Are CAP subsidies making Irish farmers less productive?
COMMENT: Over the course of the year we have seen many strong arguments for maintaining and/or strengthening European Common Agricultural Policy (CAP) subsidies.
A recent study of long-standing EU CAP subsidy beneficiary countries highlights both the positive and negative impact of CAP subsidies on farm productivity. The study, entitled CAP Subsidies and the Productivity of EU Farms, was published in March 2013.
A key statistic of concern for Ireland is the finding that overall EU subsidies are reducing farm productivity by 0.59 per cent per annum. According to the survey, Ireland is one of only five countries in the survey experiencing such a negative impact.
Looking at other data sources over a longer time period we see similar patterns that make uncomfortable reading.
The 2011 Economist, Pocket World in Figures publication notes ranks Ireland at the 8th lowest country in the world for agriculture growth, noting a -3.4 per cent decrease in output between 2000 and 2008.
The value of Irish food and drink exports continues to show positive upward growths. Bord Bia figures for food exports for the first six months of 2013 shown impressive growth compared to the corresponding time period over the previous years. Performance was noted to be strong across many categories, including beef (+15 per cent), prepared foods (+15 per cent), pigmeat (+9 per cent) and dairy (+4 per cent).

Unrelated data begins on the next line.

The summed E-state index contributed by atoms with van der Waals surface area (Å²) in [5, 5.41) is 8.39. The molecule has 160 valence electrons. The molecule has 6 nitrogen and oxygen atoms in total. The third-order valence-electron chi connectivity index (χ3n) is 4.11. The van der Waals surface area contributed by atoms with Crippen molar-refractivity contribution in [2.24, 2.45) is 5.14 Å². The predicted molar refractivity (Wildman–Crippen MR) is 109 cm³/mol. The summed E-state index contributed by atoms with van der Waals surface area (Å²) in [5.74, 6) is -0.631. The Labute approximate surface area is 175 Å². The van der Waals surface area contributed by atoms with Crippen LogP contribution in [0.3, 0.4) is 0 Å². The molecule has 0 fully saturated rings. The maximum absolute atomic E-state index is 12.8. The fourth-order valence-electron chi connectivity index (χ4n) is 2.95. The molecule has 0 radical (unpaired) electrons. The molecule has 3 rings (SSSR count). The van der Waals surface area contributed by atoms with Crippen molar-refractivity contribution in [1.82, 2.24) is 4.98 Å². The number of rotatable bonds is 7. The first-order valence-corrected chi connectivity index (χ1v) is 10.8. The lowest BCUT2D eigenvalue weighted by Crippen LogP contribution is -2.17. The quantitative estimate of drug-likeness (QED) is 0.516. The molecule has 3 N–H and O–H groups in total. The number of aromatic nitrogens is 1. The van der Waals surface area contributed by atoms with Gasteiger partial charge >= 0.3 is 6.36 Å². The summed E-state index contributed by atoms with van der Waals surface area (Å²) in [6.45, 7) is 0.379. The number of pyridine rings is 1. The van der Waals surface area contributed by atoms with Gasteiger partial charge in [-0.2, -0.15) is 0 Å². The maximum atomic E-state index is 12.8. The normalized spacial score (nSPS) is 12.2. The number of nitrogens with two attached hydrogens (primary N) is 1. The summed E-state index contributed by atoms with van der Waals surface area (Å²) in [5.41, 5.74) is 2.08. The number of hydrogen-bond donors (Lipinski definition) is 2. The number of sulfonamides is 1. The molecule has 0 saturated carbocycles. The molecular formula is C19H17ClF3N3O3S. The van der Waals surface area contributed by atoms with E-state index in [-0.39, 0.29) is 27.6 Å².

The ongoing growth of Irish agri-food export successes could quickly run out of steam if sustainable on-farm productivity gains cannot match expected demand.
By Tom O’Callaghan
Tom O’Callaghan has 15 years of global experience in the agri-food sector, including dairy, meat, consumer package goods, bio-fuels and farming-owned co-operatives. He is currently focusing on emerging area of improving efficiency through agri-analytics and is advising on agri-food and farm efficiency expansion across Eastern Europe and former Soviet Union countries. He is also the ex-ceo of ICOS.